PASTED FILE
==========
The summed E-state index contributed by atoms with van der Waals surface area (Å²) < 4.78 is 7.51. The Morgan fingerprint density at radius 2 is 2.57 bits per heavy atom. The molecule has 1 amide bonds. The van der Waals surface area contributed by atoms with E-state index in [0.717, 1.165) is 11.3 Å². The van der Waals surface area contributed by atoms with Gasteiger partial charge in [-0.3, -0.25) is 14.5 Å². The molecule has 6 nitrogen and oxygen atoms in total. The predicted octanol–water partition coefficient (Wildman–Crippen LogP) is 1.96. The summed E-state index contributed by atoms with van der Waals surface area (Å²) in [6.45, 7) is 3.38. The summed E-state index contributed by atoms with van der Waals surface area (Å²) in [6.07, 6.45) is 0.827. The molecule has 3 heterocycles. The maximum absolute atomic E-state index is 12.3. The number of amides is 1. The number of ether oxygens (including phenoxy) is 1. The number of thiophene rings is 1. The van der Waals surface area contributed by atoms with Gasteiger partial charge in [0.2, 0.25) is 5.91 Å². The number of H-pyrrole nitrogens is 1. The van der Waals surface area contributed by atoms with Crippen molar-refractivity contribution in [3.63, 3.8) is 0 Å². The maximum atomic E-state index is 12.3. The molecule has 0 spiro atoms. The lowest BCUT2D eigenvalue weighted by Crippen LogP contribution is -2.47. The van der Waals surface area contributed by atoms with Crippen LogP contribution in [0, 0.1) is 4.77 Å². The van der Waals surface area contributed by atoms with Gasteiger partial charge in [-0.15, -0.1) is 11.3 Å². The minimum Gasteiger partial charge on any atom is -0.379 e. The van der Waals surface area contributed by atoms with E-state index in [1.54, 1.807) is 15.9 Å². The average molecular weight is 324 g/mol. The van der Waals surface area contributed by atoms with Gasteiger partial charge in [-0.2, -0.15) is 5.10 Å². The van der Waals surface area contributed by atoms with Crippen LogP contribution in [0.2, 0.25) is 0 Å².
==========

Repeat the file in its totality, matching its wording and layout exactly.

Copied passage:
The summed E-state index contributed by atoms with van der Waals surface area (Å²) < 4.78 is 7.51. The Morgan fingerprint density at radius 2 is 2.57 bits per heavy atom. The molecule has 1 amide bonds. The van der Waals surface area contributed by atoms with E-state index in [0.717, 1.165) is 11.3 Å². The van der Waals surface area contributed by atoms with Gasteiger partial charge in [-0.3, -0.25) is 14.5 Å². The molecule has 6 nitrogen and oxygen atoms in total. The predicted octanol–water partition coefficient (Wildman–Crippen LogP) is 1.96. The summed E-state index contributed by atoms with van der Waals surface area (Å²) in [6.45, 7) is 3.38. The summed E-state index contributed by atoms with van der Waals surface area (Å²) in [6.07, 6.45) is 0.827. The molecule has 3 heterocycles. The maximum absolute atomic E-state index is 12.3. The number of amides is 1. The number of ether oxygens (including phenoxy) is 1. The number of thiophene rings is 1. The van der Waals surface area contributed by atoms with Gasteiger partial charge in [0.2, 0.25) is 5.91 Å². The number of H-pyrrole nitrogens is 1. The van der Waals surface area contributed by atoms with Crippen molar-refractivity contribution in [3.63, 3.8) is 0 Å². The maximum atomic E-state index is 12.3. The molecule has 0 spiro atoms. The lowest BCUT2D eigenvalue weighted by Crippen LogP contribution is -2.47. The van der Waals surface area contributed by atoms with Crippen LogP contribution in [0, 0.1) is 4.77 Å². The van der Waals surface area contributed by atoms with Gasteiger partial charge in [-0.15, -0.1) is 11.3 Å². The minimum Gasteiger partial charge on any atom is -0.379 e. The van der Waals surface area contributed by atoms with E-state index in [1.54, 1.807) is 15.9 Å². The average molecular weight is 324 g/mol. The van der Waals surface area contributed by atoms with Gasteiger partial charge in [-0.2, -0.15) is 5.10 Å². The van der Waals surface area contributed by atoms with Crippen LogP contribution in [0.2, 0.25) is 0 Å².